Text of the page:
Swimmer Maarten van der Weijden inadvertently provided the most beautiful metaphor for our situation last Sunday: in a new attempt to raise money for cancer research, he swam against the current for 32 hours and 7 minutes non-stop. In a swimming pool, so without moving forward. The time he swam the Elfstedentocht to loud cheers, at least he was going somewhere, but now he was swimming stationary.
My first thought was: is that man still swimming against cancer? Hadn’t he already done that?
Immediately afterwards I realized how strange this thought was. It is not as if the problem of cancer has been solved since Van der Weijden’s Elfstedentocht. It is also not as if Van der Weijden’s performance was less impressive this time. It may seem so, because we are used to it by now. But he was probably still a bit tired afterwards.
Yet there was that first reaction: huh? Didn’t this already happen?
I thought the same this week with the call for a lockdown, the discussion about the closure of schools, the edifying words at the press conference. Even the quasi-wisdom ‘Death is part of life’ came up again, in an opinion piece in the Volkskrant. An argument like the mold on my bathroom ceiling, which comes back every few months despite thorough combat.
“It’s like Groundhog Day,” people keep saying, referring to the 1993 film in which weather forecaster Phil Connors, played by Bill Murray, experiences the same day over and over in the cold and dull village of Punxsutawney.
Funny that people are coming up with that now, because isn’t just about everything in life a kind of Groundhog Day? Every year Christmas, Sinterklaas, the seasons, buying delicacies in the French supermarket or eating croquettes in Marbella: Groundhog Day. Cleaning the stove and taking out the old paper every week: Groundhog Day. Get up every morning, shower, brush your teeth: Groundhog Day. Never are teeth and stove clean once just forever.
In general, we don’t mind these kinds of repetitions – we don’t think about them, or we find them reassuring. Repetition only becomes disturbing when it concerns unpleasant events, and when we cannot escape them. That applies in the film: Bill Murray cannot leave the village, he is forced to submit to the situation every day.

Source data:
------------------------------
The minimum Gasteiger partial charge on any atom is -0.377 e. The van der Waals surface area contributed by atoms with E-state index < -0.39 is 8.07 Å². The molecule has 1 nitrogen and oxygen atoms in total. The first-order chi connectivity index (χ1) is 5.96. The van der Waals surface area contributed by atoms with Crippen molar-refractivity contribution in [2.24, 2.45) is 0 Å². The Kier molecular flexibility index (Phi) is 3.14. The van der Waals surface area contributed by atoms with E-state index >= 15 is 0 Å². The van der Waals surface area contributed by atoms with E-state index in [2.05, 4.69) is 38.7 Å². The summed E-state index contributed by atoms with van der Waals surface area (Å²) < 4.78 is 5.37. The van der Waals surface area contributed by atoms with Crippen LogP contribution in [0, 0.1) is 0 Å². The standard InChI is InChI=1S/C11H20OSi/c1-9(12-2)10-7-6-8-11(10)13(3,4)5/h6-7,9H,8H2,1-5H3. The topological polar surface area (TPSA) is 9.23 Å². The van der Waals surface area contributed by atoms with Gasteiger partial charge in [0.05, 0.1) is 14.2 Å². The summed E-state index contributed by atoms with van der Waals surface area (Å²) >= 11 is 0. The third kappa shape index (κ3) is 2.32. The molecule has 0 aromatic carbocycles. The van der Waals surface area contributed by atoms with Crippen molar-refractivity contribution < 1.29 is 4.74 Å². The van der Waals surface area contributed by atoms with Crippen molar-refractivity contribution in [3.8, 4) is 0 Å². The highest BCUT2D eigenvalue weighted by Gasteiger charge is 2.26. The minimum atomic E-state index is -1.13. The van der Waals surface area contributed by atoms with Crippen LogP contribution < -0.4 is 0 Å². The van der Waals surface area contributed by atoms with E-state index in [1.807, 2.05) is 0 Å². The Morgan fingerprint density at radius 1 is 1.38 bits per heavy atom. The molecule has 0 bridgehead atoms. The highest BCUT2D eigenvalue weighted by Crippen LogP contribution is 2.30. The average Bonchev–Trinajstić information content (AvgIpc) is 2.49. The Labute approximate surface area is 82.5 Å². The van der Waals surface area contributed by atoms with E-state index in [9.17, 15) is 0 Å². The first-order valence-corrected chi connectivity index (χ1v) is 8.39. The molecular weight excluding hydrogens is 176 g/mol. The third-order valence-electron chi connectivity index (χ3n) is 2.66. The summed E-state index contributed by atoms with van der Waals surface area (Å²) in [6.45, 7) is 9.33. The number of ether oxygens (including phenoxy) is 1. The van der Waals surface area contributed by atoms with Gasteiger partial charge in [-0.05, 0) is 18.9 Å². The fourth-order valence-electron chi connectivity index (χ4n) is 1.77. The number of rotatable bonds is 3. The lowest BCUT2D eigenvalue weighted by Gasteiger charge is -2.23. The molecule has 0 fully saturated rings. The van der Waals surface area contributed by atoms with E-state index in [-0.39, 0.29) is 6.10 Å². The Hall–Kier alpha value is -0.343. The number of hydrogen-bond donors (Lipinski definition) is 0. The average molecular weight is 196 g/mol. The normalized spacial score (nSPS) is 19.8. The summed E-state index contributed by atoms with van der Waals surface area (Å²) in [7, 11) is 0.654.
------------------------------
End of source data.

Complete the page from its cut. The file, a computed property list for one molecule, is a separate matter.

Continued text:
Still, and this snowballs into the Groundhog Day metaphor, each repetition at once is an entirely new situation. In the movie, Phil Connors wakes up in the same bed with the same voices on the radio, but each day unfolds in a different way. And the main character does have influence on those details. His actions have consequences for real people, who experience the day no less intensely than the previous days.
This also applies to Maarten van der Weijden’s latest swimming exercise. His water-wrinkled hands are the same, but the money he raises goes toward new research and may help new cancer patients. The action is less impressive, but is just as essential.
It also applies to all corona developments. Another lockdown? Aren’t we a bit ‘done with that’ now? No, because even though the situation feels familiar and therefore less impressive, it still has just as real consequences. The people who are dying now have just as much (and just as sad) survivors as the dead of the first wave. The ICU nurses run just as much risk of burnout, or even more. The fact that we get used to it does not make the concrete drama any less great.
And not only are the details just as real, we also have just as much influence on them, just like in the film, as before. What we do matters: do we sit in a packed cafe, or even on a party bus to a German disco? Or do we just let that sort of thing sit for a while, waiting for better times? Do we do rapid tests, do we wear face masks? It may all feel pointless, but it isn’t. That is also what Phil Connors discovers – in that respect the metaphor is exactly right.
Floor Rusman ([email protected]) is editor of NRC
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A version of this article also appeared in NRC Handelsblad on November 27, 2021 A version of this article also appeared in NRC in the morning of November 27, 2021